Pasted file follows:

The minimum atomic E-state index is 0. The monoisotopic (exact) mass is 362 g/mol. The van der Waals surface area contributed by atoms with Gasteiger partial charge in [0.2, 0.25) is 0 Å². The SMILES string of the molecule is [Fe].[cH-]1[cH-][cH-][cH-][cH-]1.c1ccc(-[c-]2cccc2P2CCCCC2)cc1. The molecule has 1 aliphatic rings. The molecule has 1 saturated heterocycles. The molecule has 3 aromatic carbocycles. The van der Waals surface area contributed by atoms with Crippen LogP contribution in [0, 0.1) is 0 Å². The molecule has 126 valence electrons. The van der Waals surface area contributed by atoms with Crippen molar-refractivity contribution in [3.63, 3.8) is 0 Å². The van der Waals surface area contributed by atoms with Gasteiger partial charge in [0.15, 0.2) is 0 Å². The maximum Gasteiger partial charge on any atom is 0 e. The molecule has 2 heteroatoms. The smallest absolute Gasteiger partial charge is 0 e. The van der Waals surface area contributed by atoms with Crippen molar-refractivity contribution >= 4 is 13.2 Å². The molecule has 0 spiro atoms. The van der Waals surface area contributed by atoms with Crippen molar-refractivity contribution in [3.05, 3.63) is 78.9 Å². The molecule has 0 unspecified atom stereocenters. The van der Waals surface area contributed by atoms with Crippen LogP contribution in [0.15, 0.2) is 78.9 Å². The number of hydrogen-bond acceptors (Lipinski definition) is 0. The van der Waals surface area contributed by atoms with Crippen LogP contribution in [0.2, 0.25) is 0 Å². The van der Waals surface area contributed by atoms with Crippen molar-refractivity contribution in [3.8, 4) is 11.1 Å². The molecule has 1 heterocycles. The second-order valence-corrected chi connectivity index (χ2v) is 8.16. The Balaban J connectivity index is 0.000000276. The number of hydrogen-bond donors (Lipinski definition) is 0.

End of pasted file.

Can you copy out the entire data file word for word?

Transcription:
The minimum atomic E-state index is 0. The monoisotopic (exact) mass is 362 g/mol. The van der Waals surface area contributed by atoms with Gasteiger partial charge in [0.2, 0.25) is 0 Å². The SMILES string of the molecule is [Fe].[cH-]1[cH-][cH-][cH-][cH-]1.c1ccc(-[c-]2cccc2P2CCCCC2)cc1. The molecule has 1 aliphatic rings. The molecule has 1 saturated heterocycles. The molecule has 3 aromatic carbocycles. The van der Waals surface area contributed by atoms with Crippen LogP contribution in [0, 0.1) is 0 Å². The molecule has 126 valence electrons. The van der Waals surface area contributed by atoms with Crippen molar-refractivity contribution in [3.63, 3.8) is 0 Å². The van der Waals surface area contributed by atoms with Gasteiger partial charge in [0.15, 0.2) is 0 Å². The maximum Gasteiger partial charge on any atom is 0 e. The molecule has 2 heteroatoms. The smallest absolute Gasteiger partial charge is 0 e. The van der Waals surface area contributed by atoms with Crippen molar-refractivity contribution >= 4 is 13.2 Å². The molecule has 0 spiro atoms. The van der Waals surface area contributed by atoms with Crippen molar-refractivity contribution in [3.05, 3.63) is 78.9 Å². The molecule has 0 unspecified atom stereocenters. The van der Waals surface area contributed by atoms with Crippen LogP contribution in [0.15, 0.2) is 78.9 Å². The number of hydrogen-bond acceptors (Lipinski definition) is 0. The van der Waals surface area contributed by atoms with Crippen LogP contribution in [0.2, 0.25) is 0 Å². The van der Waals surface area contributed by atoms with Crippen molar-refractivity contribution in [3.8, 4) is 11.1 Å². The molecule has 1 heterocycles. The second-order valence-corrected chi connectivity index (χ2v) is 8.16. The Balaban J connectivity index is 0.000000276. The number of hydrogen-bond donors (Lipinski definition) is 0.